The Lost Boys
Review by Mike Finkelstein
Sam (Corey Haim) and his brother, Michael (Jason Patric), move with their mom, Lucy (Diane Wiest) to Santa Barbara, California, to live with their Grandpa (Lucy's father, played by Barnard Hughes). The family has landed on hard times after Lucy and her husband divorced, so a change of scenery (and, hopefully, economics), seemed like a good solution to their predicament -- a fresh start, a new life.
It's not long after moving to Santa Barbara that Michael falls in with the "bad seeds," a group of motorcycle thugs that serve as the scourge of the beach-side boardwalk. Little does Michael realize that the biker-punks are also a gang of vampires.
When Michael is brought into the fold, it's up to Sam to save the day. He teams up with the Frog Brothers (Corey Feldman and Jamison Newlander), two comic book store owners who also happen to be vampire hunters, to find and destroy the leader of the vampire clan.
The movie is played for it's humorous moments. I seriously doubt anyone involved in the film, except for maybe the producer and director, honestly thought this was a fantastic film they were making. It's kind of campy, and more a send-up of the vampire genre than something to be taken at face-value.
That said, the actors do elevate the otherwise terrible material (for a comparison of this, watch the second movie, where the acting is as bad as the script). The stand out performance is certainly Keifer Sutherland, the leader of the vampire biker gang. He plays the character with menace, giving gravitas to what would be otherwise terrible lines.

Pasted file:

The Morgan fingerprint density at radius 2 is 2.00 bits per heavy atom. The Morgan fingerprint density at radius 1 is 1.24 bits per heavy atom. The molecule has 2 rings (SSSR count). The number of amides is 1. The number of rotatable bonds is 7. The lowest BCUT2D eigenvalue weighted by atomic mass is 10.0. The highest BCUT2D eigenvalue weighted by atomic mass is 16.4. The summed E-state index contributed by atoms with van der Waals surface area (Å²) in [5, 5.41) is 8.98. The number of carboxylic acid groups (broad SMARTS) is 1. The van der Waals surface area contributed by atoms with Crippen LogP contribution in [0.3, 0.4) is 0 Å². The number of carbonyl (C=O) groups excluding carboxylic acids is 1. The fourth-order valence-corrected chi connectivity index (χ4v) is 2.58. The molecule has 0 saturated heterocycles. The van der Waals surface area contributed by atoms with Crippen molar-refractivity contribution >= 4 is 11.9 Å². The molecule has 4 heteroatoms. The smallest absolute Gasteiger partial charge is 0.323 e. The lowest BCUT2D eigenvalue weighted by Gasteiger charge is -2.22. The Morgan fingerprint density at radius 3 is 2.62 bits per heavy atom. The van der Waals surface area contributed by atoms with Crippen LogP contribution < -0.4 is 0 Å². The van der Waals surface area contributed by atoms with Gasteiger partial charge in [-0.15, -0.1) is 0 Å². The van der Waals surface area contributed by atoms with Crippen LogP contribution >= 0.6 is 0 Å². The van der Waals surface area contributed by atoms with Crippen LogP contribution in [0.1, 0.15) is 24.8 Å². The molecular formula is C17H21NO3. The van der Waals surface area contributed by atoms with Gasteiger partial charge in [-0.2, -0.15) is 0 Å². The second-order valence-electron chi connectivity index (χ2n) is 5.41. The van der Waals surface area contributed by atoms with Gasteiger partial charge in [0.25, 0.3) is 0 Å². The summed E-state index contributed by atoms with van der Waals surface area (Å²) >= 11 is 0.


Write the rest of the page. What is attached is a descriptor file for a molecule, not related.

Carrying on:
If there's a weak link in the cast it's the grandfather. He's played totally for laughs, which is fine, but he's never able to make the character seem, at any point, serious, making the few times the character has to actually do something useful into a silly, even groan inducing, scene.
What makes the movie watchable is the same thing that holds it back from being a good vampire flick: the teenagers and their kooky antics. The film is kind of a spiritual forefather to Buffy the Vampire Slayer: teenagers fighting the forces of darkness (with witty comebacks thrown in). What works in Buffy, though (and we're talking the series, not the movie), hasn't gelled in The Lost Boys. It makes for a great popcorn flick, but nothing you can really, well, sink your teeth into.
And it's not just the uneven humor that holds it back either. There are quite a few "scare" moments thrown in. They, on their own, are handled well, but when coupled with the rest of the flick, and the fact that most of the good horror moments are near the end, it makes the whole affair feel even more uneven.
Really, when you look back on the movie, it's not that great, but it has enough elements that could have worked had they had more time to develop. You can't help but enjoy it a little... Plus, it's great popcorn.